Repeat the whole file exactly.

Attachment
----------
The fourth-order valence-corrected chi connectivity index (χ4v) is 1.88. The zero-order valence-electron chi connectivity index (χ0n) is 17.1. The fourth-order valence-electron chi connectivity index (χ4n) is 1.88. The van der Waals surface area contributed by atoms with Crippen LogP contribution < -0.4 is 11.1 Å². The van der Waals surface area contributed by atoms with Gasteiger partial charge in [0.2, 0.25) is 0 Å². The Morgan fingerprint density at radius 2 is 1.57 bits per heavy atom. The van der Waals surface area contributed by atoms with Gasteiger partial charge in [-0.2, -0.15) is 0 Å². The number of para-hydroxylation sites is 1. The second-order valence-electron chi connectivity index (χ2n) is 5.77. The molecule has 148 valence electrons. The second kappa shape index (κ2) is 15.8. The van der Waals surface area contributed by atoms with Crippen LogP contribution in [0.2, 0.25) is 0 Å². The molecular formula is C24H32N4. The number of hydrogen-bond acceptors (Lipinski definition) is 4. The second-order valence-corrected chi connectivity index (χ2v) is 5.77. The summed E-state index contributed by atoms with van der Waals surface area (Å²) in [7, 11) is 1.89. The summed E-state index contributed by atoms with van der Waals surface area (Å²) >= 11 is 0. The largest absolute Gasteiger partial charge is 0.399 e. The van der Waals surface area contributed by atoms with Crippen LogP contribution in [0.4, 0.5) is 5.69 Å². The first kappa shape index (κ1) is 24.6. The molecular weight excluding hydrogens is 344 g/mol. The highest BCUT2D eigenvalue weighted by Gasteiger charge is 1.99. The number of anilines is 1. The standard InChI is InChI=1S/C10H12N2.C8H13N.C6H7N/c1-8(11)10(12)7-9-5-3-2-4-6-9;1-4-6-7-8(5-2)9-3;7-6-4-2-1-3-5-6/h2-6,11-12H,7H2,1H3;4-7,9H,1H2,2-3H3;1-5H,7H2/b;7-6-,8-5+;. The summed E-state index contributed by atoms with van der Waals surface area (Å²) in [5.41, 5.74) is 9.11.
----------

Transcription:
The fourth-order valence-corrected chi connectivity index (χ4v) is 1.88. The zero-order valence-electron chi connectivity index (χ0n) is 17.1. The fourth-order valence-electron chi connectivity index (χ4n) is 1.88. The van der Waals surface area contributed by atoms with Crippen LogP contribution < -0.4 is 11.1 Å². The van der Waals surface area contributed by atoms with Gasteiger partial charge in [0.2, 0.25) is 0 Å². The Morgan fingerprint density at radius 2 is 1.57 bits per heavy atom. The van der Waals surface area contributed by atoms with Gasteiger partial charge in [-0.2, -0.15) is 0 Å². The number of para-hydroxylation sites is 1. The second-order valence-electron chi connectivity index (χ2n) is 5.77. The molecule has 148 valence electrons. The second kappa shape index (κ2) is 15.8. The van der Waals surface area contributed by atoms with Crippen LogP contribution in [0.2, 0.25) is 0 Å². The molecular formula is C24H32N4. The number of hydrogen-bond acceptors (Lipinski definition) is 4. The second-order valence-corrected chi connectivity index (χ2v) is 5.77. The summed E-state index contributed by atoms with van der Waals surface area (Å²) in [7, 11) is 1.89. The summed E-state index contributed by atoms with van der Waals surface area (Å²) >= 11 is 0. The largest absolute Gasteiger partial charge is 0.399 e. The van der Waals surface area contributed by atoms with Crippen LogP contribution in [0.4, 0.5) is 5.69 Å². The first kappa shape index (κ1) is 24.6. The molecular weight excluding hydrogens is 344 g/mol. The highest BCUT2D eigenvalue weighted by Gasteiger charge is 1.99. The number of anilines is 1. The standard InChI is InChI=1S/C10H12N2.C8H13N.C6H7N/c1-8(11)10(12)7-9-5-3-2-4-6-9;1-4-6-7-8(5-2)9-3;7-6-4-2-1-3-5-6/h2-6,11-12H,7H2,1H3;4-7,9H,1H2,2-3H3;1-5H,7H2/b;7-6-,8-5+;. The summed E-state index contributed by atoms with van der Waals surface area (Å²) in [5.41, 5.74) is 9.11.